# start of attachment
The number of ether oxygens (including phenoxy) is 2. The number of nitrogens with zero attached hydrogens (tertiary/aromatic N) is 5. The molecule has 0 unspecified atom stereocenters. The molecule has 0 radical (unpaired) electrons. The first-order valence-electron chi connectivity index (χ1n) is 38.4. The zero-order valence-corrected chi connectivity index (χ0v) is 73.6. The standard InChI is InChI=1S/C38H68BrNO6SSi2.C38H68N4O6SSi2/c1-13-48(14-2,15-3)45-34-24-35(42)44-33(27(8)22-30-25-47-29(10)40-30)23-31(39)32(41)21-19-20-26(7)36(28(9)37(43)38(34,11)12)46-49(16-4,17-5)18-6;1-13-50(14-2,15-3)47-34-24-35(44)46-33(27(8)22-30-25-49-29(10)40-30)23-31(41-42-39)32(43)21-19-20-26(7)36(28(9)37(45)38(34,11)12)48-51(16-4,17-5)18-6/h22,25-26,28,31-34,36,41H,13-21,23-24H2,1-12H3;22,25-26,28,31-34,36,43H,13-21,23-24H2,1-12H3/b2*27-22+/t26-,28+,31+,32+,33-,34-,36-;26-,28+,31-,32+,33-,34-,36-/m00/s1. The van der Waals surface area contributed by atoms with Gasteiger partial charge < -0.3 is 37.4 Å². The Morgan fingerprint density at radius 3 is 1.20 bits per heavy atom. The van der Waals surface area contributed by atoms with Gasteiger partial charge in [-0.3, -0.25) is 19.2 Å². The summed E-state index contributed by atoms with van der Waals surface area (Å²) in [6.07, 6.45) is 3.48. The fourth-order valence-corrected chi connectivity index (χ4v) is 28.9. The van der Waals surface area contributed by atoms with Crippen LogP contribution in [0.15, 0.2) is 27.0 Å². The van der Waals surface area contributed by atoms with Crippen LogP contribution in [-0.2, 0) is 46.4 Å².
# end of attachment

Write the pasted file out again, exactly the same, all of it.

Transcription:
The number of ether oxygens (including phenoxy) is 2. The number of nitrogens with zero attached hydrogens (tertiary/aromatic N) is 5. The molecule has 0 unspecified atom stereocenters. The molecule has 0 radical (unpaired) electrons. The first-order valence-electron chi connectivity index (χ1n) is 38.4. The zero-order valence-corrected chi connectivity index (χ0v) is 73.6. The standard InChI is InChI=1S/C38H68BrNO6SSi2.C38H68N4O6SSi2/c1-13-48(14-2,15-3)45-34-24-35(42)44-33(27(8)22-30-25-47-29(10)40-30)23-31(39)32(41)21-19-20-26(7)36(28(9)37(43)38(34,11)12)46-49(16-4,17-5)18-6;1-13-50(14-2,15-3)47-34-24-35(44)46-33(27(8)22-30-25-49-29(10)40-30)23-31(41-42-39)32(43)21-19-20-26(7)36(28(9)37(45)38(34,11)12)48-51(16-4,17-5)18-6/h22,25-26,28,31-34,36,41H,13-21,23-24H2,1-12H3;22,25-26,28,31-34,36,43H,13-21,23-24H2,1-12H3/b2*27-22+/t26-,28+,31+,32+,33-,34-,36-;26-,28+,31-,32+,33-,34-,36-/m00/s1. The van der Waals surface area contributed by atoms with Gasteiger partial charge < -0.3 is 37.4 Å². The Morgan fingerprint density at radius 3 is 1.20 bits per heavy atom. The van der Waals surface area contributed by atoms with Gasteiger partial charge in [-0.3, -0.25) is 19.2 Å². The summed E-state index contributed by atoms with van der Waals surface area (Å²) in [6.07, 6.45) is 3.48. The fourth-order valence-corrected chi connectivity index (χ4v) is 28.9. The van der Waals surface area contributed by atoms with Crippen LogP contribution in [0.15, 0.2) is 27.0 Å². The van der Waals surface area contributed by atoms with Crippen LogP contribution in [-0.2, 0) is 46.4 Å².